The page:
Systematic uncertainties in long-baseline neutrino oscillations for large theta(13)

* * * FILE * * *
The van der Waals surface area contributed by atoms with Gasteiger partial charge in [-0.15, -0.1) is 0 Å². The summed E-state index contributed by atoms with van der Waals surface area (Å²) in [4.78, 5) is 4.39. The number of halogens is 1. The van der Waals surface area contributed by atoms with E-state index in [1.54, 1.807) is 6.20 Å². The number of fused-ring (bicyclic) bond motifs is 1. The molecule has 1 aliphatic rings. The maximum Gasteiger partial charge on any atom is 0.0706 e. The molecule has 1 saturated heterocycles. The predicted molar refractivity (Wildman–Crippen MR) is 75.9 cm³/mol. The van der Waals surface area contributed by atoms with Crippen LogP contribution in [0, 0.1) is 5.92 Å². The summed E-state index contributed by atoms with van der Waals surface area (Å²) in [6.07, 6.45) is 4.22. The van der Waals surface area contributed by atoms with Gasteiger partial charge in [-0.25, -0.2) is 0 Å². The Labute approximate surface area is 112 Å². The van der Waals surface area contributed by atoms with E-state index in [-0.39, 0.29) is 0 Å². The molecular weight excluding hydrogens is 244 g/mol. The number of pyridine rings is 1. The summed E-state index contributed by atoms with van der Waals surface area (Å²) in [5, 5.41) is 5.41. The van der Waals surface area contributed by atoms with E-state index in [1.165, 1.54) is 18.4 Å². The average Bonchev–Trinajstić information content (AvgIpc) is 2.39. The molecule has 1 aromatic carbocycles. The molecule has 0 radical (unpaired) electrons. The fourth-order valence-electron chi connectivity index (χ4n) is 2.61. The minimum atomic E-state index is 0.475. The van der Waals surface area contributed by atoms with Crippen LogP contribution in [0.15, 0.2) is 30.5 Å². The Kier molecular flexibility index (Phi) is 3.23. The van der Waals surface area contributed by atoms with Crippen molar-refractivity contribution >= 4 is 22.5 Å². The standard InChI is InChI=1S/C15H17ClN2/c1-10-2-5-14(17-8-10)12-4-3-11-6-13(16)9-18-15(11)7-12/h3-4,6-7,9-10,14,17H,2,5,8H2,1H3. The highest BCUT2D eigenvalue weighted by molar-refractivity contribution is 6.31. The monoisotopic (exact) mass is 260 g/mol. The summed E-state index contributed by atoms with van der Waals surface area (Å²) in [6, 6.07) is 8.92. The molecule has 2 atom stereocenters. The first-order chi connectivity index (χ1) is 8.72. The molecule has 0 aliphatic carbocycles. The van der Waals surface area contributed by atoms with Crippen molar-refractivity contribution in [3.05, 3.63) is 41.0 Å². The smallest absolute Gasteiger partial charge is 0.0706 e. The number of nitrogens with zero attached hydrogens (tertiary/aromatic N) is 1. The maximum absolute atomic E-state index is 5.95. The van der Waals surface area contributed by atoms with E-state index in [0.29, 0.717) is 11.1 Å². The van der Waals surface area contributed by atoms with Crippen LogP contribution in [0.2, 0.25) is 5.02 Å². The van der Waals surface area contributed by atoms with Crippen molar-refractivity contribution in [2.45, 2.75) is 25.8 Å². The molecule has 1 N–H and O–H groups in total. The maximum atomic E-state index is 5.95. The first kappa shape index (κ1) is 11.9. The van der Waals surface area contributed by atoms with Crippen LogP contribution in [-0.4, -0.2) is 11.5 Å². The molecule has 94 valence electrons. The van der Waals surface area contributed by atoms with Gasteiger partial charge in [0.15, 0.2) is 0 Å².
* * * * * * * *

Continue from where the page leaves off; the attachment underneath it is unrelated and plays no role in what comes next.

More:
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We study the physics potential of future long-baseline neutrino oscillation experiments at large theta(13), focusing especially on systematic uncertainties. We discuss superbeams, beta beams, and neutrino factories, and for the first time compare these experiments on an equal footing with respect to systematic errors. We explicitly simulate near detectors for all experiments; we use the same implementation of systematic uncertainties for all experiments; and we fully correlate the uncertainties among detectors, oscillation channels, and beam polarizations as appropriate. As our primary performance indicator, we use the achievable precision in the measurement of the CP-violating phase delta. We find that a neutrino factory is the only instrument that can measure delta with a precision similar to that of its quark sector counterpart. All neutrino beams operating at peak energies >= 2 GeV are quite robust with respect to systematic uncertainties, whereas especially beta beams and T2HK suffer from large cross-section uncertainties in the quasielastic regime, combined with their inability to measure the appearance signal cross sections at the near detector. A noteworthy exception is the combination of a gamma = 100 beta beam with an SPL-based superbeam, in which all relevant cross sections can be measured in a self-consistent way. This provides a performance second only to that of the neutrino factory. For other superbeam experiments such as LBNO and the setups studied in the context of the LBNE reconfiguration effort, statistics turns out to be the bottleneck. In almost all cases, the near detector is not critical to control systematics, since the combined fit of appearance and disappearance data already constrains the impact of systematics to be small, provided that the three-active-flavor oscillation framework is valid.